When pop music stars find themselves establishing relatively long careers (’10 years and I still have a record contract!’) they have to make decisions about how they’ll continue their time in the spotlight. Some fight tooth and nail to maintain their relevancy – working hard to remain on top of the charts and in the hearts and minds of young music fans by any means necessary. And then there are the musicians who – decade after decade – keep their foothold in the zeitgeist without any air of desperation. They’re cool, not pandering. They create music for themselves and it’s up to us whether we decide to come along for the ride.
David Byrne is decidedly in the latter category – a fact confirmed for me by his performance at the William Onyeabor tribute this past weekend at BAM. David Byrne shared the stage with more than a dozen other musicians but all eyes in the mostly 20/30-something crowd seemed fixed on him. I know I was focused on him – happy to have a chance to see him perform live, yet again.
During the show I flash-backed to 1984 (something I’ve been doing a lot of since I began this blog), the year Talking Heads released the seminal concert film Stop Making Sense (if you love music and/or film and haven’t seen this movie – PLEASE PLEASE PLEASE rent/stream/purchase it. It’s absolutely perfect! Director Jonathan Demme captures Talking Heads at their peak. The camera knows exactly when to push in, pull back or just sit still and let the band do its work.)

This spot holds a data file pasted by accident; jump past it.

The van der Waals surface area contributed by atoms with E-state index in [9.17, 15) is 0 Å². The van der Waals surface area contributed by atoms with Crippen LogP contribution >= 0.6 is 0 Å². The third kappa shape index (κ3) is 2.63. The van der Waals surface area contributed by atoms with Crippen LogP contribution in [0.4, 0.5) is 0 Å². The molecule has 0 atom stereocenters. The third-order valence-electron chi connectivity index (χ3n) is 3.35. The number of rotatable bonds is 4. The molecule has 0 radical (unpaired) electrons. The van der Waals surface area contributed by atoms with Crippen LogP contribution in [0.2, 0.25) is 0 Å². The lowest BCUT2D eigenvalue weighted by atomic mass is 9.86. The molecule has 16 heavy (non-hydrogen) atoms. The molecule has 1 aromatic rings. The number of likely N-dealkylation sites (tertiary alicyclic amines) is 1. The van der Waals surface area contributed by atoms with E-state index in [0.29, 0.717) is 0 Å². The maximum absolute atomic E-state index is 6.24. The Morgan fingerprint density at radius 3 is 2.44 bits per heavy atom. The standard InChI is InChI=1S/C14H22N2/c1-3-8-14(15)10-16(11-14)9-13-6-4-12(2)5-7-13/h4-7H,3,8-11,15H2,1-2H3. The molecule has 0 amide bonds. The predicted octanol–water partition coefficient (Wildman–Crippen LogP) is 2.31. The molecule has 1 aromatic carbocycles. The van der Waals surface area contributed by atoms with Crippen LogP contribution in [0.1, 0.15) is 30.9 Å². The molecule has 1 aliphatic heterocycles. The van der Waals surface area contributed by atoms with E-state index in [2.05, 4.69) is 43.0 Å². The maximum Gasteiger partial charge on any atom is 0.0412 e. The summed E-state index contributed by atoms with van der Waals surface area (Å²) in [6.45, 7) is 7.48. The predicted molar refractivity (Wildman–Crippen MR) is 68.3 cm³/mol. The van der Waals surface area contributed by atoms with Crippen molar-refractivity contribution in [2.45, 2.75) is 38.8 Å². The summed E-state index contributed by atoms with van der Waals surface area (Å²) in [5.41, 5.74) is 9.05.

Comparing Byrne’s performances in Stop Making Sense and at BAM reveal to me 1) his remarkable consistency in style and interests 2) how he is just as entertaining but has grown even more fascinating over the past 30 years.
See what I mean? I love the idea that all of the people in the audience thought they were going to a rock show – but instead Reverend Byrne took them to CHURCH! Is this the sound of secular gospel music channeled through RISD and CBGB? Is this the moment when the New Testament of world music begins to replace the Old Testament of rock and roll? Is the pastor in the big suit possessed by the holy spirit? Is he Speaking in Tongues?
Ok – so I’m no Jonathan Demme, but I hope this clip conveys both the joy the audience and Byrne is experiencing. In Stop Making Sense – I feel like I’m watching DAVID BYRNE – a persona created for the concert. It’s an ecstatic performance but I have no idea what’s going on under the slicked back hair and the big suit? Is he enjoying himself? Does he like his bandmates? What does he think of the audience? All of that mystery is intriguing but 30 years of it would have probably grown tiresome. Today – I think we get a pretty good glimpse of the actual man. Look at him – he’s SMILING. He seems sincerely happy to be on this stage, performing music he loves, to a crowd of 2,000 fans.
Over the years, Byrne (like David Bowie and Annie Lennox) – dropped the character. He’s less overtly odd – but has become more interesting. He’s openly pursued his musical passions and followed his creative impulses. I’m sure the ego is there and he wants to succeed, but I think the music comes first. If only other artists from the 80’s felt the same way. David Byrne collaborating with St. Vincent seems inspired. Madonna performing with Miley Cyrus seems really sad.
I haven’t followed all of Byrne’s efforts over the past 3 decades but it’s a pleasure to know that even when the masses may not be paying attention – he continues creating, innovating, writing – and doing what he does best – being David Byrne.
Yes, David Byrne is up there with those gifted individuals like Bowie who do their own thing and just shrug their shoulders if the public don’t get it. Good post.
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